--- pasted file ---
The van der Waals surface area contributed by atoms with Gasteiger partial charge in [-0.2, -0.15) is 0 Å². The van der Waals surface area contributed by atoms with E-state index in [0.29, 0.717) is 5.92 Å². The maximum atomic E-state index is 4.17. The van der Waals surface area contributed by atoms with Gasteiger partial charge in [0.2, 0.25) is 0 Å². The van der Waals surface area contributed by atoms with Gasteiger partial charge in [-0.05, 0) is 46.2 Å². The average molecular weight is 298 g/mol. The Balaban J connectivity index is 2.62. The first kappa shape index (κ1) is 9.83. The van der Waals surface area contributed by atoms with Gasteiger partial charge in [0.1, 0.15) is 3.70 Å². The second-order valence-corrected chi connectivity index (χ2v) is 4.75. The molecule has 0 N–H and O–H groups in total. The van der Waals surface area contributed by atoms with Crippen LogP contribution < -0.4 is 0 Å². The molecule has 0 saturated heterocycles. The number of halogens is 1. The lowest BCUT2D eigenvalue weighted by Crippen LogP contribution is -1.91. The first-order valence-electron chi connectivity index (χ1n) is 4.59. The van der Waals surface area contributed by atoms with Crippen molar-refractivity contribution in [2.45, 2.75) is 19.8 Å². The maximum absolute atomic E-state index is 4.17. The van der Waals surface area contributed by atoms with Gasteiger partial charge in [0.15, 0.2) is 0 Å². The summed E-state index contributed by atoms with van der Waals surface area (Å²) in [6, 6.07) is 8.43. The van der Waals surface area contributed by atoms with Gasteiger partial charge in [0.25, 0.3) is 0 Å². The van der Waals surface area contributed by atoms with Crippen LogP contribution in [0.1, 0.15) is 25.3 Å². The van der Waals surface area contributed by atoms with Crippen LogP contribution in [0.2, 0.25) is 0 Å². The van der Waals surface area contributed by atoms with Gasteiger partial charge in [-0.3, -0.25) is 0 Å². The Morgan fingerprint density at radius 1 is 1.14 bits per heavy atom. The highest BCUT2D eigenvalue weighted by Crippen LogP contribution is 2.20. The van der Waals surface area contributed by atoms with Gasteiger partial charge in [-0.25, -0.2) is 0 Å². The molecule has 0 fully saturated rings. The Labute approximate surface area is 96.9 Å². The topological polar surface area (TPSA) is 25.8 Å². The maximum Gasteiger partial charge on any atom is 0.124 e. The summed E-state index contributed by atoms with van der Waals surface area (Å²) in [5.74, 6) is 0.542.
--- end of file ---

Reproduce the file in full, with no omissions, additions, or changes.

The van der Waals surface area contributed by atoms with Gasteiger partial charge in [-0.2, -0.15) is 0 Å². The van der Waals surface area contributed by atoms with E-state index in [0.29, 0.717) is 5.92 Å². The maximum atomic E-state index is 4.17. The van der Waals surface area contributed by atoms with Gasteiger partial charge in [0.2, 0.25) is 0 Å². The van der Waals surface area contributed by atoms with Gasteiger partial charge in [-0.05, 0) is 46.2 Å². The average molecular weight is 298 g/mol. The Balaban J connectivity index is 2.62. The first kappa shape index (κ1) is 9.83. The van der Waals surface area contributed by atoms with Gasteiger partial charge in [0.1, 0.15) is 3.70 Å². The second-order valence-corrected chi connectivity index (χ2v) is 4.75. The molecule has 0 N–H and O–H groups in total. The van der Waals surface area contributed by atoms with Crippen LogP contribution < -0.4 is 0 Å². The molecule has 0 saturated heterocycles. The number of halogens is 1. The lowest BCUT2D eigenvalue weighted by Crippen LogP contribution is -1.91. The first-order valence-electron chi connectivity index (χ1n) is 4.59. The van der Waals surface area contributed by atoms with Crippen molar-refractivity contribution in [2.45, 2.75) is 19.8 Å². The maximum absolute atomic E-state index is 4.17. The van der Waals surface area contributed by atoms with Gasteiger partial charge in [0.15, 0.2) is 0 Å². The summed E-state index contributed by atoms with van der Waals surface area (Å²) in [6, 6.07) is 8.43. The van der Waals surface area contributed by atoms with Gasteiger partial charge in [0.25, 0.3) is 0 Å². The van der Waals surface area contributed by atoms with Crippen LogP contribution in [0.1, 0.15) is 25.3 Å². The van der Waals surface area contributed by atoms with Crippen LogP contribution in [0.2, 0.25) is 0 Å². The van der Waals surface area contributed by atoms with Gasteiger partial charge in [-0.3, -0.25) is 0 Å². The Morgan fingerprint density at radius 1 is 1.14 bits per heavy atom. The highest BCUT2D eigenvalue weighted by Crippen LogP contribution is 2.20. The van der Waals surface area contributed by atoms with Gasteiger partial charge in [-0.25, -0.2) is 0 Å². The molecule has 0 fully saturated rings. The Labute approximate surface area is 96.9 Å². The topological polar surface area (TPSA) is 25.8 Å². The maximum Gasteiger partial charge on any atom is 0.124 e. The summed E-state index contributed by atoms with van der Waals surface area (Å²) in [5.74, 6) is 0.542.